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Longitude Prize 2014, a challenge with a prize fund of £10 million, is encouraging scientific experts to enter a contest this fall and come up with a groundbreaking antimicrobial test.

The British government offered the original Longitude Prize in 1714 for a solution that would pinpoint the location of a seabound ship by its longitude. Fast-forward 300 years, and the prize’s focus on solving humanity’s most timely issues has shifted from geographic coordinates to global health solutions. The 21st-century version of the prize is sponsored by Nesta, the United Kingdom’s innovation foundation, and the Technology Strategy Board, the U.K.’s innovation agency.

Working with leading engineers, politicians, and scientists, the 18 experts that make up the Longitude Committee met in the summer of 2013 to discuss ideas for the prize. Broad themes centered on health and well-being, energy, environment, technology and robotics, global development, and democratizing access to communications.

After multiple rounds of analysis and a series of workshops, the committee narrowed down the topics to a shortlist of six challenges. The British public was then asked to vote on a topic that would be suitable for the 2014 prize. On June 25, the Longitude Prize announced that antibiotics would be 2014’s challenge.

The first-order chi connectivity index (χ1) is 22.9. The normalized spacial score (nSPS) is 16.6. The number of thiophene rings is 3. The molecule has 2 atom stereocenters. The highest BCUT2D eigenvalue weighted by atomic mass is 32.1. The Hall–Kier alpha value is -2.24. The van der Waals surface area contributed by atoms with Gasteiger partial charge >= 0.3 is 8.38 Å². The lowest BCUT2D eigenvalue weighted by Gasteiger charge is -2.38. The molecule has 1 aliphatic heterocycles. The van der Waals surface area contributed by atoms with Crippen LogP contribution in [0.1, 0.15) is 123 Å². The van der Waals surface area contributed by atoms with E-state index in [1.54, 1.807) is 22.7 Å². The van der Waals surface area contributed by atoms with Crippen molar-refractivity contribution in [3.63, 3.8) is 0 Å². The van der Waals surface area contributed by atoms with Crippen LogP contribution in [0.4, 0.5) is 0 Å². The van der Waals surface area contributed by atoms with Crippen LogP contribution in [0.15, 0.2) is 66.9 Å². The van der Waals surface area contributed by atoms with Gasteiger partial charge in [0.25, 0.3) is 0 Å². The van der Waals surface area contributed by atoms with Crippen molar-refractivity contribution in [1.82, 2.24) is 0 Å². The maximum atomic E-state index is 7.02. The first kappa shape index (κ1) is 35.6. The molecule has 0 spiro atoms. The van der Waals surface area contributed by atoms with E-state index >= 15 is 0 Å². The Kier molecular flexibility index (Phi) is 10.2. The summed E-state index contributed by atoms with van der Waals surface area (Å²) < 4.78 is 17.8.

To address growing levels of antimicrobial resistance, participants in this year’s prize challenge will be charged with developing an inexpensive but easy-to-use test to detect bacterial infections that’s efficient and accurate.

According to the Longitude Prize’s website, “effective and accurate point of care tests will form a vital part of the toolkit for stewardship of antibiotics in the future. This will ensure that the antibiotics we have now will be effective for longer and we can continue to control infections during routine and major procedures.”

The Longitude Prize sponsors are finalizing criteria on how to win this £10 million prize.

Those interested in solving the antibiotics challenge can register their interest​. Participants will receive an alert when submissions open in autumn 2014. Submissions review and judging is scheduled to take place over a 5-year period from 2014 to 2020.

 

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Posted by Sharon Stosur
On 7/24/2014

I was asked to develop a "quick and dirty test" to determine if Klebsiella pneumoniae is antibiotic resistant in a case by case setting, as my thesis project. When the lab physician described it as a "moving target" I realized my degree would also be a moving target and declined. Just a heads-up that while this may not be impossible, it's quite the challenge.

 
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